Tag: nab league boys

Draft Central All-Star Team: Oakleigh Chargers

OAKLEIGH Chargers have a wealth of current and recently retired players in their All-Star Team of the AFL Draft era. Over the past decade, a heap of new players have really come to the fore, with not many 1990s representatives, but have bolstered their draft numbers since the turn of the century.

THE TEAM

The Chargers have plenty to like about their side, with a strong midfield, and lots of damaging smalls and medium types. Their key position line is a little short, with their most damaging players being sub-195cm. However they also have some great versatility across the field and would be really difficult to match up on most days.

DEFENCE

The defence has an old-school feel to it, with just one current player in the back six. That player being Collingwood key position utility Darcy Moore, who holds down centre half-back with just 71 games – to start the year – to his name, the least of any player in the side. He joins Carlton 189-gamer and reliable full-back Bret Thornton there as holding down the key posts, whilst two-time best and fairest winner and one-time All-Australian Josh Gibson can operate as the third tall and loose man.

The talls will have some freedom given the three other players have the capability of locking down on their respective opponents. Nick Smith sits in a back pocket after 211 games and an All-Australian nod and premiership with the Swans. On the flanks, Hawthorn and Gold Coast’s Campbell Brown and Carlton’s Andrew Carrazzo round out the defensive line. The versatile David Mackay is also coming off the bench which could help with rotations in that back six.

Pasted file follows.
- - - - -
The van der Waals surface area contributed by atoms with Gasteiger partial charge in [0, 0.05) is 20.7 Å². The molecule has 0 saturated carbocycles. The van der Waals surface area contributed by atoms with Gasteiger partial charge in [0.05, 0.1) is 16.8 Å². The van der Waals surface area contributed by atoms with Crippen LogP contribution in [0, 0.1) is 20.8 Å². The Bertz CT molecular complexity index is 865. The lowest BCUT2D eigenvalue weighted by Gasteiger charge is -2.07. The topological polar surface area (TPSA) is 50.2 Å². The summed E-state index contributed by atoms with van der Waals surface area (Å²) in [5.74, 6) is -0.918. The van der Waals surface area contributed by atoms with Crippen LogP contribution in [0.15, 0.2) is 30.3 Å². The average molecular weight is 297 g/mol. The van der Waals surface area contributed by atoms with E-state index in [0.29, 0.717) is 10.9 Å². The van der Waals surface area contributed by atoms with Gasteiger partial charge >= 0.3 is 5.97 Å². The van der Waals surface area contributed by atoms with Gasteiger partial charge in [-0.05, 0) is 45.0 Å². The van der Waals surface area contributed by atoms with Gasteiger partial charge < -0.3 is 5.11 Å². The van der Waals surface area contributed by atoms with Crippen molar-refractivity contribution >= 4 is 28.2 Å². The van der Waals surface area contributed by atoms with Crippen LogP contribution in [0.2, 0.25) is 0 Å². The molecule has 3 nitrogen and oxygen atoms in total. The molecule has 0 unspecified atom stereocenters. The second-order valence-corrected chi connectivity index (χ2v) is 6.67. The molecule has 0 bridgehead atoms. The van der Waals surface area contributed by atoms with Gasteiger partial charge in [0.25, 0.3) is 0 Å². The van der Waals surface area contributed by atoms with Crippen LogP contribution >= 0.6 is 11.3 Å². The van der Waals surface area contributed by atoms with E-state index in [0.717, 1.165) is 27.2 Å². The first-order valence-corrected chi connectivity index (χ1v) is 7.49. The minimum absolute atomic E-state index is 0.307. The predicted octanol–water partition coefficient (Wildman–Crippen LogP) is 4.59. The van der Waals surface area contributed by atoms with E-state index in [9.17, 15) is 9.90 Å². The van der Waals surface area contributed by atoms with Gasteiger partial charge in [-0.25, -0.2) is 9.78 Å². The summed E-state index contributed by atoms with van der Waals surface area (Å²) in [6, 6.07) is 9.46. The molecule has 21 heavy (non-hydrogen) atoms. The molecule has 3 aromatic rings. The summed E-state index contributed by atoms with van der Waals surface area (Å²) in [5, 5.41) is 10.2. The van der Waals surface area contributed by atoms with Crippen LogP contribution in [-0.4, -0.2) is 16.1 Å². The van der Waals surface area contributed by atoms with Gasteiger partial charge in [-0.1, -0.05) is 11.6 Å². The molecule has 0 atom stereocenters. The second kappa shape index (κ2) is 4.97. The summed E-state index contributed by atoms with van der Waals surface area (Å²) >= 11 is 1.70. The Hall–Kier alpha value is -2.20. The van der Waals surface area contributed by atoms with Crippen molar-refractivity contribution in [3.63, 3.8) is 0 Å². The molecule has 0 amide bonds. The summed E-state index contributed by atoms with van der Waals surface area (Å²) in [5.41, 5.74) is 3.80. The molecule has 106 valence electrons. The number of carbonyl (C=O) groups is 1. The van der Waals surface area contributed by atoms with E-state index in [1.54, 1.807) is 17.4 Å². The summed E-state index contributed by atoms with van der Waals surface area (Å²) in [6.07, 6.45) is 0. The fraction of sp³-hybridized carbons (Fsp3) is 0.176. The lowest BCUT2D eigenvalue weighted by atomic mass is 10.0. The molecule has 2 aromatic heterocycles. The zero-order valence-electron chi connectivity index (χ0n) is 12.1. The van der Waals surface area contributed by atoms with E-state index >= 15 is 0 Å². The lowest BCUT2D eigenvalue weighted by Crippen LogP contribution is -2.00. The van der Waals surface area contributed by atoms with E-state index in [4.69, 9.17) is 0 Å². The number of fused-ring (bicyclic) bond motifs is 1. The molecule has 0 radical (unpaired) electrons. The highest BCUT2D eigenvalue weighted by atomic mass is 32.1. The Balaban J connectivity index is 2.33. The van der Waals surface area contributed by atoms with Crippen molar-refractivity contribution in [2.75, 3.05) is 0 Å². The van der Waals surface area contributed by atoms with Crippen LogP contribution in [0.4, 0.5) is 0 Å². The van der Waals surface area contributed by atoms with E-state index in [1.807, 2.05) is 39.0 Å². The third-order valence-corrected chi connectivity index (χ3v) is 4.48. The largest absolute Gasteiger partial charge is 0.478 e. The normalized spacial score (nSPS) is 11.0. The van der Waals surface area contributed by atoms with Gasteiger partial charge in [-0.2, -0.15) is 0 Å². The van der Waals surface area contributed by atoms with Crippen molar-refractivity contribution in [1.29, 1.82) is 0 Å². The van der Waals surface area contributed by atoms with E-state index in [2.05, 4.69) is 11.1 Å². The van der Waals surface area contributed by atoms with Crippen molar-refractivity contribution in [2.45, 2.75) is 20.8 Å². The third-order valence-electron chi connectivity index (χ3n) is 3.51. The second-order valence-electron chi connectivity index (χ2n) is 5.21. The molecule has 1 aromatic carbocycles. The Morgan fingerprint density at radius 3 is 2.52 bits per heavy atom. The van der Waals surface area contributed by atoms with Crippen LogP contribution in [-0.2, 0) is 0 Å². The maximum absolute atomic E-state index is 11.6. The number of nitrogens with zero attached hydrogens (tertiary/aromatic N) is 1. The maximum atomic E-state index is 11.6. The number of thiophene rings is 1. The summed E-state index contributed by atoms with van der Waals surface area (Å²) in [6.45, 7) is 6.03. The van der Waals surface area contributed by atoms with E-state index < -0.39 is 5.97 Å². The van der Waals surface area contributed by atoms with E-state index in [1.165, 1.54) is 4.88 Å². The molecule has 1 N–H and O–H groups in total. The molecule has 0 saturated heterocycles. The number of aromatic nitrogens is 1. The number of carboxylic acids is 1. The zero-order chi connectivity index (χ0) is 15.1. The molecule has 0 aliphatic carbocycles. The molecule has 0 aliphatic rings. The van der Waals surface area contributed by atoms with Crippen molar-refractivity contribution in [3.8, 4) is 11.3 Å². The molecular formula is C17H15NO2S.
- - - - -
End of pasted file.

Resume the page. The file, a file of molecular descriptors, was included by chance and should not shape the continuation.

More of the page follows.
MIDFIELD

The midfield is simply elite, and hard to squeeze just five midfielders around Todd Goldstein as the standout ruck. Goldstein is a best and fairest winner and All-Australian with almost 250 games to his name. He will ruck to Carlton captain Marc Murphy – who has two best and fairests and an All-Australian – and Jack Macrae – one All-Australian – onball.

The centre line is three-time All-Australian Dan Hannebery in the middle, flanked by Andrew Gaff and Luke Shuey on the wings. The West Coast duo have played 400 games between them, and also combined for three best and fairests, two All-Australians and four All-Australian 40-player squad nominations.

With versatility being the strength of the side, 300-gamer and Chargers’ club games record holder at AFL level, Luke Power is able to play off half-forward – his All-Australian came in a forward pocket – whilst the nearly all of the forward six could play through the middle. Throw in Heath Black, Jack Viney, Tom Phillips and Daniel Jackson off the bench, as well as Mackay, and the Chargers have a wealth of midfield options at their disposal.

FORWARD

Whilst not tall, the front six has plenty of X-factor and an ability to do some serious damage there. Adam Tomlinson is the major key position player, but could rotate with Moore in defence, or have Moore thrown forward for extra size. The only other key position tall is Ashley Hansen off the bench, but the lack of height is not an issue considering the smalls running around in there.